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Does a phone's OS boot the phone or is it the boot loader?

OP SickPhone4X

2nd February 2014, 04:43 PM   |  #1  
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I am currently taking a college class on Information Systems. In the class, the professor has asked the question

"Does the OS on a Smarphone boot the system? If it does, then why and how is it different from the PC Environment?"

Given the question, I automatically assumed that OS booted the phone. However, do to my time as an XDA member and my many attempts at flashing the boot loader to install custom ROMs, I think that this is not the case. Still, in a later post, he has revealed that the OS "on most new smartphones and tablets" does boot the System. Is he correct? I trust the members of XDA better than a college professor
2nd February 2014, 06:55 PM   |  #2  
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I think bootloader

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3rd February 2014, 09:26 PM   |  #3  
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Explain the boot process
I have searched the internet, textbooks, and people that I know, but cannot explain this. Can anyone explain the boot process? For instance, on my Galaxy S4? I really would like to understand the process better, and have a knowledgeable explanation for it. Any help would be beneficial. It is my understanding that the boot loader loads the kernel for the operating system, and then the operating system loads the remainder of the programs. This is exactly the same way that a computer boots. Correct??
3rd February 2014, 09:38 PM   |  #4  
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Quote:
Originally Posted by SickPhone4X

I have searched the internet, textbooks, and people that I know, but cannot explain this. Can anyone explain the boot process? For instance, on my Galaxy S4? I really would like to understand the process better, and have a knowledgeable explanation for it. Any help would be beneficial. It is my understanding that the boot loader loads the kernel for the operating system, and then the operating system loads the remainder of the programs. This is exactly the same way that a computer boots. Correct??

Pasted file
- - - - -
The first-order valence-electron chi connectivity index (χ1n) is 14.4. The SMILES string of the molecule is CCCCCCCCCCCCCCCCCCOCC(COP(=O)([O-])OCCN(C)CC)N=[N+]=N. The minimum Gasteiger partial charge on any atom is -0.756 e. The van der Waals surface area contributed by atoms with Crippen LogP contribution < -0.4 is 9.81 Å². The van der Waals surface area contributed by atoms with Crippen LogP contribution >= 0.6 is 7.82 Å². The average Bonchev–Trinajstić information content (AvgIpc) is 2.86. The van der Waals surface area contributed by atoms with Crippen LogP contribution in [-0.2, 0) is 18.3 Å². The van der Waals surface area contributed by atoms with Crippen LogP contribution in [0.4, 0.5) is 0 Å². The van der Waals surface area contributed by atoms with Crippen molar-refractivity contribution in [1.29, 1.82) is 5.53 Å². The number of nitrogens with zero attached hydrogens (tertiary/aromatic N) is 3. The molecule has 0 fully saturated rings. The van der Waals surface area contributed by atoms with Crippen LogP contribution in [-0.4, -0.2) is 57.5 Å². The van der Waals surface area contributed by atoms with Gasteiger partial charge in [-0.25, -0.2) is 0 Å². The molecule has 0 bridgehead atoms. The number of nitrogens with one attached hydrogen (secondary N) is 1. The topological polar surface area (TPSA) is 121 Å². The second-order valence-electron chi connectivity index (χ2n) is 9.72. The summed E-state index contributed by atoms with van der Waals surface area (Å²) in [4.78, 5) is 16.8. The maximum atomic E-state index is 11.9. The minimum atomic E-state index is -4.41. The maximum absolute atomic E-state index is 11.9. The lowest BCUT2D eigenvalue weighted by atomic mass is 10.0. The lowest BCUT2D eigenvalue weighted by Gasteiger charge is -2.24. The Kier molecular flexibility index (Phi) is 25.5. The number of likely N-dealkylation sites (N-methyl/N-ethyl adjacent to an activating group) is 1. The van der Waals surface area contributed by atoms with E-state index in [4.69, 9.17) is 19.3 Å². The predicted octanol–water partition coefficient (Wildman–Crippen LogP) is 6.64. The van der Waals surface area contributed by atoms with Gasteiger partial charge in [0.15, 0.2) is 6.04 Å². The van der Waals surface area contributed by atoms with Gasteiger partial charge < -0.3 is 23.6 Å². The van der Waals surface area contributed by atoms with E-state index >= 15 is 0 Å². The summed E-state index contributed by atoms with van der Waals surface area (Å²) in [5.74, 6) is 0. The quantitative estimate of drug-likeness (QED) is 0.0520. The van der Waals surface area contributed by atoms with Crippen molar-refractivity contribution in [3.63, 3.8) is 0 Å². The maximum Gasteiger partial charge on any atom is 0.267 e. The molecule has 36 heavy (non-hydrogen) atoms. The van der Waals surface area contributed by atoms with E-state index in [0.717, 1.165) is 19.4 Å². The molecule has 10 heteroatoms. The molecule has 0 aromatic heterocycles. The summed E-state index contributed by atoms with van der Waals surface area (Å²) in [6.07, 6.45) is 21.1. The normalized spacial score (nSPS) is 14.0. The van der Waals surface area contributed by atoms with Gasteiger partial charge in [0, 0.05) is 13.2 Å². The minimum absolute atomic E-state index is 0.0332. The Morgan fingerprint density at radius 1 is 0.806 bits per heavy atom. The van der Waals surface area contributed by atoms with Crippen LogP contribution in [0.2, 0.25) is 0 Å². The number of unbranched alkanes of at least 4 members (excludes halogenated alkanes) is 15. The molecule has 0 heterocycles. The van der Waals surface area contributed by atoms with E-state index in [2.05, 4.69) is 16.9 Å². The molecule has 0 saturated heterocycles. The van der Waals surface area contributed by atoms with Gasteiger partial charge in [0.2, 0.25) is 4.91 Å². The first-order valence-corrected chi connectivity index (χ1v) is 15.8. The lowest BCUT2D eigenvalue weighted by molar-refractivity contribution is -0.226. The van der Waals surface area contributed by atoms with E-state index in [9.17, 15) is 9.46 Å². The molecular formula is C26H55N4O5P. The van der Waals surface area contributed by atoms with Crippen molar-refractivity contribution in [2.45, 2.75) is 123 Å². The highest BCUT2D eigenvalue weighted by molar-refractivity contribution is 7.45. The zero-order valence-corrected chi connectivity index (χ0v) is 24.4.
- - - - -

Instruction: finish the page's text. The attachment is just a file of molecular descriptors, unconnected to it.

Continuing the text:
That is correct to my knowledge, yes. I suppose you could say they all work together to boot the device, though. A smartphone or tablet is just a small computer. It has to go through the same process of booting as every other computer does.

Another note as well: I believe that the operating system includes both the kernel and core programs. The kernel isn't separate, but a part of it. As an example, Linux is the kernel, GNU provides the core programs, and GNU/Linux is the OS.
4th February 2014, 03:05 PM   |  #5  
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Quote:
Originally Posted by SickPhone4X

I have searched the internet, textbooks, and people that I know, but cannot explain this. Can anyone explain the boot process? For instance, on my Galaxy S4? I really would like to understand the process better, and have a knowledgeable explanation for it. Any help would be beneficial. It is my understanding that the boot loader loads the kernel for the operating system, and then the operating system loads the remainder of the programs. This is exactly the same way that a computer boots. Correct??

1. Power on and boot ROM code execution

At power on the CPU will be in a state where no initializations have been done. Internal clocks are not set up and the only memory available is the internal RAM. When power supplies are stable the execution will start with the Boot ROM code. This is a small piece of code that is hardwired in the CPU ASIC.
A. The Boot ROM code will detect the boot media using a system register that maps to some physical balls on the asic. This is to determine where to find the first stage of the boot loader.
B. Once the boot media sequence is established the boot ROM will try to load the first stage boot loader to internal RAM. Once the boot loader is in place the boot ROM code will perform a jump and execution continues in the boot loader.

2. The boot loader